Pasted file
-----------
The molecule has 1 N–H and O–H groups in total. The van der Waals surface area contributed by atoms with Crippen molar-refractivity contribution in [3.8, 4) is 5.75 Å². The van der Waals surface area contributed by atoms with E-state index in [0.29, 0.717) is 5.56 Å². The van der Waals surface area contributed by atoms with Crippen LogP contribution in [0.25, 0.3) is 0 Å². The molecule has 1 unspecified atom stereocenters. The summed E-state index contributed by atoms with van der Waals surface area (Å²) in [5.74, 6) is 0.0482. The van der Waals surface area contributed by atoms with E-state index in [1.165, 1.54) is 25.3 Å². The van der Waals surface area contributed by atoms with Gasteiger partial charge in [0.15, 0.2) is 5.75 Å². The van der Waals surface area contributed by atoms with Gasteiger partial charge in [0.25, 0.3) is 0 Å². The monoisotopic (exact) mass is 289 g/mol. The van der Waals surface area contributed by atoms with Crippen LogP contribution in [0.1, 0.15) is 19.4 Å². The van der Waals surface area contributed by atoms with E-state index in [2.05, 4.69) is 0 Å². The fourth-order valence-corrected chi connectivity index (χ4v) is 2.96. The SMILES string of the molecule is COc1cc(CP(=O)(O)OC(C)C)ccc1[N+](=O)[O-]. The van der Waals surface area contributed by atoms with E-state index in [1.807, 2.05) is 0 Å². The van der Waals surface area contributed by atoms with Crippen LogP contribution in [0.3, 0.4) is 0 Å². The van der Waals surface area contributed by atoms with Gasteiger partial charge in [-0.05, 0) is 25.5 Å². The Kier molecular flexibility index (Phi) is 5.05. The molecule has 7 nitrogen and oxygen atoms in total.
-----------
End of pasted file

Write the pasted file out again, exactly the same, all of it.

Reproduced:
The molecule has 1 N–H and O–H groups in total. The van der Waals surface area contributed by atoms with Crippen molar-refractivity contribution in [3.8, 4) is 5.75 Å². The van der Waals surface area contributed by atoms with E-state index in [0.29, 0.717) is 5.56 Å². The van der Waals surface area contributed by atoms with Crippen LogP contribution in [0.25, 0.3) is 0 Å². The molecule has 1 unspecified atom stereocenters. The summed E-state index contributed by atoms with van der Waals surface area (Å²) in [5.74, 6) is 0.0482. The van der Waals surface area contributed by atoms with E-state index in [1.165, 1.54) is 25.3 Å². The van der Waals surface area contributed by atoms with Gasteiger partial charge in [0.15, 0.2) is 5.75 Å². The van der Waals surface area contributed by atoms with Gasteiger partial charge in [0.25, 0.3) is 0 Å². The monoisotopic (exact) mass is 289 g/mol. The van der Waals surface area contributed by atoms with Crippen LogP contribution in [0.1, 0.15) is 19.4 Å². The van der Waals surface area contributed by atoms with E-state index in [2.05, 4.69) is 0 Å². The fourth-order valence-corrected chi connectivity index (χ4v) is 2.96. The SMILES string of the molecule is COc1cc(CP(=O)(O)OC(C)C)ccc1[N+](=O)[O-]. The van der Waals surface area contributed by atoms with E-state index in [1.807, 2.05) is 0 Å². The van der Waals surface area contributed by atoms with Crippen LogP contribution in [0.3, 0.4) is 0 Å². The van der Waals surface area contributed by atoms with Gasteiger partial charge in [-0.05, 0) is 25.5 Å². The Kier molecular flexibility index (Phi) is 5.05. The molecule has 7 nitrogen and oxygen atoms in total.